We call them parties; but who would call the Duke of Devonshire or Lord John Russell, in a bad sense, a party man?" "It seems to me," said Carlton, "that the formation of a party is merely a recurrence to the original mode of forming into society. You recollect Deioces; he formed a party. He gained influence; he laid the foundation of social order."
Even the list of Herodotus requires curtailment. His Deioces, whose whole history reads more like romance than truth the organizer of a powerful monarchy in Media just at the time when Sargon was building his fortified posts in the country and peopling with his Israelite captives the old "cities of the Medes" the prince who reigned for above half a century in perfect peace with his neighbors, and who, although contemporary with Sargon, Sennacherib, Esar-haddon, and As-shur-bani-pal all kings more or less connected with Media is never heard of in any of their annals, must be relegated to the historical limbo in which repose so many "shades of mighty names;" and the Herodotean list of Median kings must at any rate, be thus far reduced.
Divided into various tribes, each dependant upon the Assyrian sceptre, was a warlike, wandering, and primitive race, known to us under the name of Medes. Deioces, a chief of one of the tribes, succeeded in uniting these scattered sections into a single people, built a city, and founded an independent throne.
Gyges reigned thirty-eight years, and was succeeded by his son Ardys, during whose reign was an extensive invasion of the Cimmerians, and a collision between the inhabitants of Lydia and those of Upper Asia, under the Median kings, who first acquired importance about the year 656 B.C. under a king called, by the Greeks, Phraortes, son of Deioces, who built the city of Ecbatana.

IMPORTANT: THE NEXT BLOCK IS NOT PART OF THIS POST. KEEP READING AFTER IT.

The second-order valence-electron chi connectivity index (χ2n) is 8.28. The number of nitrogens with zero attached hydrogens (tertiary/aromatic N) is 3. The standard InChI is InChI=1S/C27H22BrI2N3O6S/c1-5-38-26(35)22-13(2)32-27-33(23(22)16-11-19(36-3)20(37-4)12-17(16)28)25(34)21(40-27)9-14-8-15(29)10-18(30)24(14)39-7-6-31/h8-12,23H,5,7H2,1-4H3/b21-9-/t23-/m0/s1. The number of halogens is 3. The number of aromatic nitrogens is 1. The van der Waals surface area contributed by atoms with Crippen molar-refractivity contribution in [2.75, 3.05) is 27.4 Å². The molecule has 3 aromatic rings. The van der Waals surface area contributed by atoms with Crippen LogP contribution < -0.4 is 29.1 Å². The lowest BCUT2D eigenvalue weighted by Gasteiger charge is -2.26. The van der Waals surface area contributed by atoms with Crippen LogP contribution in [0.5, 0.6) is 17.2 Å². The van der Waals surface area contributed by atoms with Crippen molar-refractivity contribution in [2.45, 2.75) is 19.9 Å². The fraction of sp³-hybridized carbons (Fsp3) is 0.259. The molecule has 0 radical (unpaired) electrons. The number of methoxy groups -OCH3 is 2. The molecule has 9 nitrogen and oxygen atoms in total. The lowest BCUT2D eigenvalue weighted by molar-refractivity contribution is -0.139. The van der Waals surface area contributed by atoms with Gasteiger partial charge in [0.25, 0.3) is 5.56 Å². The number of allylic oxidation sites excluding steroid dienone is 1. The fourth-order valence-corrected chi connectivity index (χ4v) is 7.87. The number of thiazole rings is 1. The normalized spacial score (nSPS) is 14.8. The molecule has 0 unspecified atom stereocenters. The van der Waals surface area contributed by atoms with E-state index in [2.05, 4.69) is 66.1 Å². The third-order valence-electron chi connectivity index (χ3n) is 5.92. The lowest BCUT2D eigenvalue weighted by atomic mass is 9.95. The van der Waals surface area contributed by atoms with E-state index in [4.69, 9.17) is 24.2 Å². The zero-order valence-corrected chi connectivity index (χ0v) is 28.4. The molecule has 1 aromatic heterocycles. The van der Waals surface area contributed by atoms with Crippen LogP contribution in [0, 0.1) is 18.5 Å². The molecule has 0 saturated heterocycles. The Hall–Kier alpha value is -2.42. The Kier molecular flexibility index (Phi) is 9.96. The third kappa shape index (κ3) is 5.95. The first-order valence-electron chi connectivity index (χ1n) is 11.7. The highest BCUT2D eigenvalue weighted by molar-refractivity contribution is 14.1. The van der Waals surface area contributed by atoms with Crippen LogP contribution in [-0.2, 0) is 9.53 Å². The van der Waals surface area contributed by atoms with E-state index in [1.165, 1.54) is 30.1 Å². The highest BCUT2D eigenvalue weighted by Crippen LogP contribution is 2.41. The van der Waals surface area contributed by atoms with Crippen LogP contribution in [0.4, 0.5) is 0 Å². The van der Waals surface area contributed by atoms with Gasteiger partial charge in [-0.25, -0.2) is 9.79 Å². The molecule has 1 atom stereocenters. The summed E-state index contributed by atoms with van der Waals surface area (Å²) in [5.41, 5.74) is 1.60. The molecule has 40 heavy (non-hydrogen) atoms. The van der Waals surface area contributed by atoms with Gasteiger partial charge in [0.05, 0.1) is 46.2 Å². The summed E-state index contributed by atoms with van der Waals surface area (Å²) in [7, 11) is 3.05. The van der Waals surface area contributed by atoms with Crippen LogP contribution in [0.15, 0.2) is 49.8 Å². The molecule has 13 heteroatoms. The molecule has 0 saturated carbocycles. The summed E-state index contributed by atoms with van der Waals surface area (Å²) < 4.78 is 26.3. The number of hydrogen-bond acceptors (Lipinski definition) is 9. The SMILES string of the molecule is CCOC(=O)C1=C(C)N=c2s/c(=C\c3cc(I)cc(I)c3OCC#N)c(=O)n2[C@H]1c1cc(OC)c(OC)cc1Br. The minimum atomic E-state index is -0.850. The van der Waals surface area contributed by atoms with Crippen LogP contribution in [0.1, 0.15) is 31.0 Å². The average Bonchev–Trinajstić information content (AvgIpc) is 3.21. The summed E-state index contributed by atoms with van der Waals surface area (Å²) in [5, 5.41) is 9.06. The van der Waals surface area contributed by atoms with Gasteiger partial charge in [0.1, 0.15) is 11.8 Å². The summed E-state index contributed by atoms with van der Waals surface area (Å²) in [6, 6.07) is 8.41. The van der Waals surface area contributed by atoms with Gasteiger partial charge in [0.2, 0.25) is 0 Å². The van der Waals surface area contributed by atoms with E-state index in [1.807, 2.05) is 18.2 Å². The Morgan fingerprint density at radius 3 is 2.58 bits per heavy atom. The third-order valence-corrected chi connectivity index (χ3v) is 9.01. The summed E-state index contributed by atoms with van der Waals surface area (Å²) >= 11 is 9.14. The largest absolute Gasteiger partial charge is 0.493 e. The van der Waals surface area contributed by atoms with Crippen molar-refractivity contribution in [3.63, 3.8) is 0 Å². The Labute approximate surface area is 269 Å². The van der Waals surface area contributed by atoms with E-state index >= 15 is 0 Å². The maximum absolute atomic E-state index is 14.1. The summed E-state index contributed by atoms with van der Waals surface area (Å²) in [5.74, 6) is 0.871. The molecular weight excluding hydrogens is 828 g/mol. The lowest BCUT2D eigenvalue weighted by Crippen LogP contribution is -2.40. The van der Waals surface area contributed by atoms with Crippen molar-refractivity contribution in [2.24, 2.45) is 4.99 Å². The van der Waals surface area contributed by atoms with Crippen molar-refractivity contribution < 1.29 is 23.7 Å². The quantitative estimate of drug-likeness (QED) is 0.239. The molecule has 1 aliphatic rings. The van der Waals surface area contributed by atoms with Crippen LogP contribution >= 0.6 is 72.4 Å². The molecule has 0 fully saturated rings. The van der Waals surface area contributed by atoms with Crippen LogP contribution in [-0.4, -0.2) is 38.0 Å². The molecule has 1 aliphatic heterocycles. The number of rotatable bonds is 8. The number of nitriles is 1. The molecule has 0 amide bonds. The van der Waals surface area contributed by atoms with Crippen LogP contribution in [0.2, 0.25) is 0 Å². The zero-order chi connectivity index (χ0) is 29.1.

Arbaces, Maudaces, Sosarmus, Artycas, Arbianes, Artseus, Deioces Median monarchs, according to Ctesias or Herodotus, during the space of time comprised within the years B.C. 875 and 655 have to be dismissed by the modern writer without a word, since there is reason to believe that they are mere creatures of the imagination, inventions of unscrupulous romancers, not men who once walked the earth.
Such, for instance, are the royal names mentioned by Herodotus, Deioces, Phraortes, Astyages, and Cyaxares; and such also are the following, which come to us from various sources; Amytis, Astibaras, Armamithres or Harmamithres, Mandauces, Parsondas, Eama-tes, Susiscanes, Tithaous, and Zanasanes. Dahaka means in Zend "biting," or "the biter," and is etymo-logically connected with the Greek.
The Median princes paid tribute to the kings of Nineveh, or withheld it, according to their circumstances. The revolt of Media from Assyria was followed by the election of Deioces, who reigned fifty-three years. The history of this king is drawn through Grecian sources, and can not much be depended upon.
And this is done by the same right that Deioces had to collect people about him; it does not interfere with the existing territory of the law, but builds where the constitution has not made provision. It tends, then, ultimately to be recognised by the constitution."
It may be thought perhaps that the description which Herodotus gives of the building called by him "the palace of Deioces" should be here applied, and that by its means we might obtain an exact notion of the original structure.
According to the legends, the seven tribes of the Medes, scattered over separate villages, suffered all the evils of anarchy, till the reputation of Deioces made him the arbiter of their disputes. He then retired into private life; anarchy returned, a king was called for, and Deioces was elected.